Author Topic: Vertical vs. horizontal integration Q&A  (Read 5080 times)

Offline the_other_Doug

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Vertical vs. horizontal integration Q&A
« on: 04/19/2015 12:43 am »
The Russians have always done horizontal integration, putting their rockets together lying on their sides and transporting them to the pads horizontally, then erecting them to vertical at the pad itself.  They even did this for the N-1 (though the N-1 required two separate locomotive engines and two sets of rail tracks to pull the rocket and its erector to the pad).  SpaceX is using the same integration concept.

In early Apollo planning, while the integration was always planned to be done at a dedicated facility and the vehicle moved to the pad, the concept of horizontal integration was dismissed as presenting too many engineering challenges.  Quoting "Apollo" by Murray and Cox, in discussing this issue with Rocco Petrone, they say:

"'With the size of the vehicle we were looking at -- over 360 feet long -- and the umbilical tower it had to have,' Petrone said, 'we just could not see a way to prepare it horizontally and then in its entirety put it up vertically.'  There would be bending effects, all kinds of stresses on the vehicle.  And they had no choice but to put it up in its entirety, because if they disconnected the umbilicals, then they would lose much of the work they had done in preparing it."

Considering many other rockets -- even ones as large as the N-1 -- were and still are prepared with horizontal integration, were Petrone and the Apollo designers wrong in thinking that bending effects and stresses from horizontal integration would cause massive problems?  It would seem that such concerns would not apply just to the Saturn V.  If these issues were that difficult to deal with, how do rockets the size of Proton, Angara and Falcon 9 manage it with no problems to speak of?

I've been curious about this for some time... anyone's informed input would be welcome.  Heck, even a round of good speculation would be welcome.  :)
-Doug  (With my shield, not yet upon it)

Offline MattMason

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Re: Vertical vs. horizontal integration Q&A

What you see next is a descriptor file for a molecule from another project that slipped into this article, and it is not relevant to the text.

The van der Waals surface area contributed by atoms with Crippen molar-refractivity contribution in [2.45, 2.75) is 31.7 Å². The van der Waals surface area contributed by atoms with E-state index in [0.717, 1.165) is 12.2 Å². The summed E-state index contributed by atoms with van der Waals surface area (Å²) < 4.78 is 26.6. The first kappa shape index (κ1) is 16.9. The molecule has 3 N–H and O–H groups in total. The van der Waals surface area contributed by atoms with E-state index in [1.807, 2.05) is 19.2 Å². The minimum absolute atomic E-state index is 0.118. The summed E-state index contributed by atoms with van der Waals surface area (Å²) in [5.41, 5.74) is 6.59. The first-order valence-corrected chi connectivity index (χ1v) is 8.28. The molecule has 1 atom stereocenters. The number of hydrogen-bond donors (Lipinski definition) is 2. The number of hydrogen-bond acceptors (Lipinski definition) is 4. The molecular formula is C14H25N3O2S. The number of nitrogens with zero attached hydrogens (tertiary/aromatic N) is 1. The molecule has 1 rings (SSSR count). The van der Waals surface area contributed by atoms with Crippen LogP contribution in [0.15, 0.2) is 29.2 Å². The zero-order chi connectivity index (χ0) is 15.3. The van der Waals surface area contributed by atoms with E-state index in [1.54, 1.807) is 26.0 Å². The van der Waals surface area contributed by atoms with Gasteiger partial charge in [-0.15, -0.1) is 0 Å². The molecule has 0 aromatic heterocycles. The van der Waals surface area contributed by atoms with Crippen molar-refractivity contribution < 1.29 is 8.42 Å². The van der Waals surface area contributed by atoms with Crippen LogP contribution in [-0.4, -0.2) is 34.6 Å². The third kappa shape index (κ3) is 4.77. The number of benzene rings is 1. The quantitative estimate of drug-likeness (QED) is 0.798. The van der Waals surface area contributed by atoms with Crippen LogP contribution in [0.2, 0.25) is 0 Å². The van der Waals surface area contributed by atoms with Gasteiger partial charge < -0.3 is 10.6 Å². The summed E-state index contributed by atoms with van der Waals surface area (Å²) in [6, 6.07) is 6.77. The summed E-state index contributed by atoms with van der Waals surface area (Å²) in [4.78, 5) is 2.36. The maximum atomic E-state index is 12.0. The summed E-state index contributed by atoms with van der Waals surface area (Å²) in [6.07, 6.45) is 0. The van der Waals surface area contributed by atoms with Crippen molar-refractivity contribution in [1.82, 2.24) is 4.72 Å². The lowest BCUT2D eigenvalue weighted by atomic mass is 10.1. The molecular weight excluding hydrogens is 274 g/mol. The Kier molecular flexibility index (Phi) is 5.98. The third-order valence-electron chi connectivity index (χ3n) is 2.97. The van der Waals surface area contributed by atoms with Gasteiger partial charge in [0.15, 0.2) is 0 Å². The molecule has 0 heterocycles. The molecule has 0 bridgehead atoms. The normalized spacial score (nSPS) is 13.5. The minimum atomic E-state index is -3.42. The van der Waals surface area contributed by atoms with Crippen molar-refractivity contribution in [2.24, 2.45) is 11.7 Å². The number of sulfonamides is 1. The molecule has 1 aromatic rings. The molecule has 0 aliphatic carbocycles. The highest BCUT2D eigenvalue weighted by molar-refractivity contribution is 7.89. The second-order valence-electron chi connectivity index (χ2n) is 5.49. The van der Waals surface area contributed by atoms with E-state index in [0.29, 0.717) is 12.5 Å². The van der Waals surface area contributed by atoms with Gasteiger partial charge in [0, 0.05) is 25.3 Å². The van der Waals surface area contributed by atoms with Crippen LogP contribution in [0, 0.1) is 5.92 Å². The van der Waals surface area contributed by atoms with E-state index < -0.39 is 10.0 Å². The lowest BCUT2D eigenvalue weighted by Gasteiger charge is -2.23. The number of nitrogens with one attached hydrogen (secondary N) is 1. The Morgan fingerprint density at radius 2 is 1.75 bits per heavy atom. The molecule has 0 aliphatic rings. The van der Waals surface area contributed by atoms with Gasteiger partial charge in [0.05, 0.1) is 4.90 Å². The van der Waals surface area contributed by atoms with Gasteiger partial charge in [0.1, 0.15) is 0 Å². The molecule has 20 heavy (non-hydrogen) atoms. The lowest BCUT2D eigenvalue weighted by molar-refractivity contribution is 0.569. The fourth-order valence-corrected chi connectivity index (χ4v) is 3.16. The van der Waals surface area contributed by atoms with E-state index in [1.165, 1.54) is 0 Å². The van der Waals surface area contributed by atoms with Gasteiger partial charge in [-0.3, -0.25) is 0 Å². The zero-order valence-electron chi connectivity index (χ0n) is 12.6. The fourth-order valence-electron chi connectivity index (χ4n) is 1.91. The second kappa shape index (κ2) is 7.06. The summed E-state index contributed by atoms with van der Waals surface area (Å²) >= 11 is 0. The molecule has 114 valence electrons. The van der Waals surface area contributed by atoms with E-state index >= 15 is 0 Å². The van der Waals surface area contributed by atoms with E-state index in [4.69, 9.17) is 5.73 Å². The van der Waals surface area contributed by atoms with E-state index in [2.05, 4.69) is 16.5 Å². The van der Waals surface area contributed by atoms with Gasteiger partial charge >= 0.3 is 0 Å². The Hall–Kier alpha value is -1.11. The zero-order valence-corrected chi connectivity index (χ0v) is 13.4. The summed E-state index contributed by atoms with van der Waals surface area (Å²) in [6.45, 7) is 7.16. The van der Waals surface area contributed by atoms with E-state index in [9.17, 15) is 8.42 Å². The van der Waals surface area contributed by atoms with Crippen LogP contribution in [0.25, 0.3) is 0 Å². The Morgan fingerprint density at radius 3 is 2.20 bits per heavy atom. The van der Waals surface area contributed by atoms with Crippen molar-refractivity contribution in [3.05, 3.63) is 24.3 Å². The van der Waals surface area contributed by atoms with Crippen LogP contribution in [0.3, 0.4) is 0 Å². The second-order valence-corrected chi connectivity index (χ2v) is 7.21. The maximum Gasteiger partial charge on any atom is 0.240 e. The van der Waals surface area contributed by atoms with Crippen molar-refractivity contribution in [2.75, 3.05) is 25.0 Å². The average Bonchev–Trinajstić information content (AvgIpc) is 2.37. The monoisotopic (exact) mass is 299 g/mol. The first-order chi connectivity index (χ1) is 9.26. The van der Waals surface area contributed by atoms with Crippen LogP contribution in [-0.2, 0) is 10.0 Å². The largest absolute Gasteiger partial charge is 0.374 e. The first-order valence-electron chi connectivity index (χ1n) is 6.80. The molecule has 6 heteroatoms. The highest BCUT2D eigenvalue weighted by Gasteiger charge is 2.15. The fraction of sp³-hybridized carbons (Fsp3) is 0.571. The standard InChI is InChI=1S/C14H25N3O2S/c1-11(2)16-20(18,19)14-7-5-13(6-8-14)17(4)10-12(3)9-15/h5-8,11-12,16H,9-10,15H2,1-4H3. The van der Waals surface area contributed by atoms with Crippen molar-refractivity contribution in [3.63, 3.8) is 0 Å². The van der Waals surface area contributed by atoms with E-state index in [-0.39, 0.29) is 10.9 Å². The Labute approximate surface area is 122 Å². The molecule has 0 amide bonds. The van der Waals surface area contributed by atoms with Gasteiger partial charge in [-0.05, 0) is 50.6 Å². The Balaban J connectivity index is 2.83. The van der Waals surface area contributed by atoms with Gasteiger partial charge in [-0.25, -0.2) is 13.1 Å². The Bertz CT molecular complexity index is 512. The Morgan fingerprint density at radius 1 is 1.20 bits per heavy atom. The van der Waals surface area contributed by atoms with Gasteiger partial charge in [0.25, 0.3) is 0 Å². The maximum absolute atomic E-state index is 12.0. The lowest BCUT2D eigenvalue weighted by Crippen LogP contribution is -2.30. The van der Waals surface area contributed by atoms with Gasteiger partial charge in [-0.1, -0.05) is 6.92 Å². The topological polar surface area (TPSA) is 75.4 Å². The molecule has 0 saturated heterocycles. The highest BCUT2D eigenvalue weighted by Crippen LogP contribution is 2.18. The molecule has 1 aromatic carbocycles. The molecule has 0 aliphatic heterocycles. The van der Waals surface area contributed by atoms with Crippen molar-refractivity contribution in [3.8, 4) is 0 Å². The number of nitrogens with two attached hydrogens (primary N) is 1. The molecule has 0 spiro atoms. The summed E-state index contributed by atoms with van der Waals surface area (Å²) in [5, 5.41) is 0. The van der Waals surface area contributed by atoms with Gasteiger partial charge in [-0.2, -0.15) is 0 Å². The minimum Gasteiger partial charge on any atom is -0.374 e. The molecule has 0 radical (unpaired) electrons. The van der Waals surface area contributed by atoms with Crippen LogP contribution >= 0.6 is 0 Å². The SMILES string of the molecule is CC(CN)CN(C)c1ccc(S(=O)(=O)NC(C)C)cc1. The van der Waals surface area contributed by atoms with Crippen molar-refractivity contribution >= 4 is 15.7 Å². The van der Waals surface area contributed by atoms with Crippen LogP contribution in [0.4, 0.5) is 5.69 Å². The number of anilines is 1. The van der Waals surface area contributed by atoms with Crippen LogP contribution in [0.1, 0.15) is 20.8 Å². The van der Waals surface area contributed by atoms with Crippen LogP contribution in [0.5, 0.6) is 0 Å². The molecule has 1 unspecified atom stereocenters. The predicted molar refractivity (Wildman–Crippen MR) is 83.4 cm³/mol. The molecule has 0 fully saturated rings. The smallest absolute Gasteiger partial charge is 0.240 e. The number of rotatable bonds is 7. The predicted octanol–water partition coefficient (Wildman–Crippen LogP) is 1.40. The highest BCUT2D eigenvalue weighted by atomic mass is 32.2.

« Reply #1 on: 04/21/2015 07:51 pm »
I am hardly an engineer, but I do watch enough anime and read TV Tropes to consider the likelihood that the square cube law may be a factor to why the 6.2 Saturn V would sag and break if assembled horizontally, while smaller rockets such as the Falcon 9, Antares, Soyuz can withstand and support its own weight horizontally.

That said...we do have a few Saturns resting on their sides in very prominent locations, such as in Florida.

So, if not square cube law, the technologies of the time made it more practical to build the Saturns up, not out. Perhaps the addition of the LM and how it could be supported safely in its adapter horizontally also would have given Tom Kelly and his Grumman team some nightmares.
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"So you can find the pieces." -Jim, the Steely Eyed

Offline SWGlassPit

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Re: Vertical vs. horizontal integration Q&A
« Reply #2 on: 04/22/2015 04:21 pm »

That said...we do have a few Saturns resting on their sides in very prominent locations, such as in Florida.

You are correct, though it's not so much the vehicle being horizontal, it's the process of moving it from horizontal to vertical that presents an engineering nightmare.  Imagine what it would take to tilt the Saturn V and the LUT upright...

Offline kevin-rf

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Re: Vertical vs. horizontal integration Q&A
« Reply #3 on: 04/22/2015 04:44 pm »
I will point one little historical tidbit. The German engineers really liked vertical integration, if you look back at the original V2 basing plans they where underground with vertical integration. Google La Coupole. You will see a fair amount of similarity to the VAB and Saturn... They only changed to mobile basing after the underground bunkers where bombed.

This preference seems to have carried over in the american programs.

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Offline edkyle99

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Re: Vertical vs. horizontal integration Q&A
« Reply #4 on: 04/23/2015 03:22 pm »
My thoughts on this are that at the time they were actually building the KSC launch site, the design of Saturn was still in flux.  LC 39 design began when Saturn C-3 was the plan, but everyone knew that bigger rockets were likely and that a super big Nova was a future possibility.  My guess is that it was easier to plan a vertical integration launch site for an unknown rocket.  Looking at the massive, bridge-size "Grasshopper" transporter/erector for N1 shows how closely wedded the transporter design had to be to the rocket design.  Kurt Debus was used to designing launch facilities that were oversized to handle future rocket growth (see LC 37 Saturn I images for an example).

 - Ed Kyle

Offline Jim

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Re: Vertical vs. horizontal integration Q&A
« Reply #5 on: 04/23/2015 03:35 pm »

Here is the thread on  Horizontal vs. vertical payload integration


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